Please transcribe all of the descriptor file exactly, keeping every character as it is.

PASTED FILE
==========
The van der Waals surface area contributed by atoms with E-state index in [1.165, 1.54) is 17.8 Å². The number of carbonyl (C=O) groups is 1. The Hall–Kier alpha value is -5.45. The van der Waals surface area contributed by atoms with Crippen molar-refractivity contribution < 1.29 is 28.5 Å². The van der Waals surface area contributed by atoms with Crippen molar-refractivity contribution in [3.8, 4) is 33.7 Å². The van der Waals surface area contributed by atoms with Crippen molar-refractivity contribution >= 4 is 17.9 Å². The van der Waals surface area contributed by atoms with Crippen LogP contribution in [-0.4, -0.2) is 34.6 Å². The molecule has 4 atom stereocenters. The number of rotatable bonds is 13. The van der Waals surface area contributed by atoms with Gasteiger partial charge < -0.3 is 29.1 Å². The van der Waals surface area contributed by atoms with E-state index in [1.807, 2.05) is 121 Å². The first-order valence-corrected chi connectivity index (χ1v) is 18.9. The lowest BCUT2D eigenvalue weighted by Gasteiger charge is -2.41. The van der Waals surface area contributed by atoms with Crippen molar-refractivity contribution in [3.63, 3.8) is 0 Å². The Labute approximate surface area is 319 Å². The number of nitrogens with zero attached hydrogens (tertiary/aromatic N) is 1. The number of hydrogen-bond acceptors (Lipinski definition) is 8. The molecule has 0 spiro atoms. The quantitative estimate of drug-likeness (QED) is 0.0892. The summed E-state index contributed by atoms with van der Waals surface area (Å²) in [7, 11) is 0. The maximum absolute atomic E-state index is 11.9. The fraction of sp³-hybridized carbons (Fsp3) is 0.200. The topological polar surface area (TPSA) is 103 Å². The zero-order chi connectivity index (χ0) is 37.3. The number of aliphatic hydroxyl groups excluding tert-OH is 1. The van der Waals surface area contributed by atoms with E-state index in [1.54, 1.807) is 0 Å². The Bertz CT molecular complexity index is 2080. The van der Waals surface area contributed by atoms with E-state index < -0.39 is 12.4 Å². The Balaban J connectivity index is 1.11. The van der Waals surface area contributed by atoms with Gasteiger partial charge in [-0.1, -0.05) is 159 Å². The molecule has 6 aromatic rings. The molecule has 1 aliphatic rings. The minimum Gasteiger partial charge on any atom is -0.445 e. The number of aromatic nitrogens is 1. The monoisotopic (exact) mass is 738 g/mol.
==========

The van der Waals surface area contributed by atoms with E-state index in [1.165, 1.54) is 17.8 Å². The number of carbonyl (C=O) groups is 1. The Hall–Kier alpha value is -5.45. The van der Waals surface area contributed by atoms with Crippen molar-refractivity contribution < 1.29 is 28.5 Å². The van der Waals surface area contributed by atoms with Crippen molar-refractivity contribution in [3.8, 4) is 33.7 Å². The van der Waals surface area contributed by atoms with Crippen molar-refractivity contribution >= 4 is 17.9 Å². The van der Waals surface area contributed by atoms with Crippen LogP contribution in [-0.4, -0.2) is 34.6 Å². The molecule has 4 atom stereocenters. The number of rotatable bonds is 13. The van der Waals surface area contributed by atoms with Gasteiger partial charge < -0.3 is 29.1 Å². The van der Waals surface area contributed by atoms with E-state index in [1.807, 2.05) is 121 Å². The first-order valence-corrected chi connectivity index (χ1v) is 18.9. The lowest BCUT2D eigenvalue weighted by Gasteiger charge is -2.41. The van der Waals surface area contributed by atoms with Crippen molar-refractivity contribution in [3.63, 3.8) is 0 Å². The Labute approximate surface area is 319 Å². The number of nitrogens with zero attached hydrogens (tertiary/aromatic N) is 1. The number of hydrogen-bond acceptors (Lipinski definition) is 8. The molecule has 0 spiro atoms. The quantitative estimate of drug-likeness (QED) is 0.0892. The summed E-state index contributed by atoms with van der Waals surface area (Å²) in [7, 11) is 0. The maximum absolute atomic E-state index is 11.9. The fraction of sp³-hybridized carbons (Fsp3) is 0.200. The topological polar surface area (TPSA) is 103 Å². The zero-order chi connectivity index (χ0) is 37.3. The number of aliphatic hydroxyl groups excluding tert-OH is 1. The van der Waals surface area contributed by atoms with E-state index in [1.54, 1.807) is 0 Å². The Bertz CT molecular complexity index is 2080. The van der Waals surface area contributed by atoms with E-state index < -0.39 is 12.4 Å². The Balaban J connectivity index is 1.11. The van der Waals surface area contributed by atoms with Gasteiger partial charge in [-0.1, -0.05) is 159 Å². The molecule has 6 aromatic rings. The molecule has 1 aliphatic rings. The minimum Gasteiger partial charge on any atom is -0.445 e. The number of aromatic nitrogens is 1. The monoisotopic (exact) mass is 738 g/mol.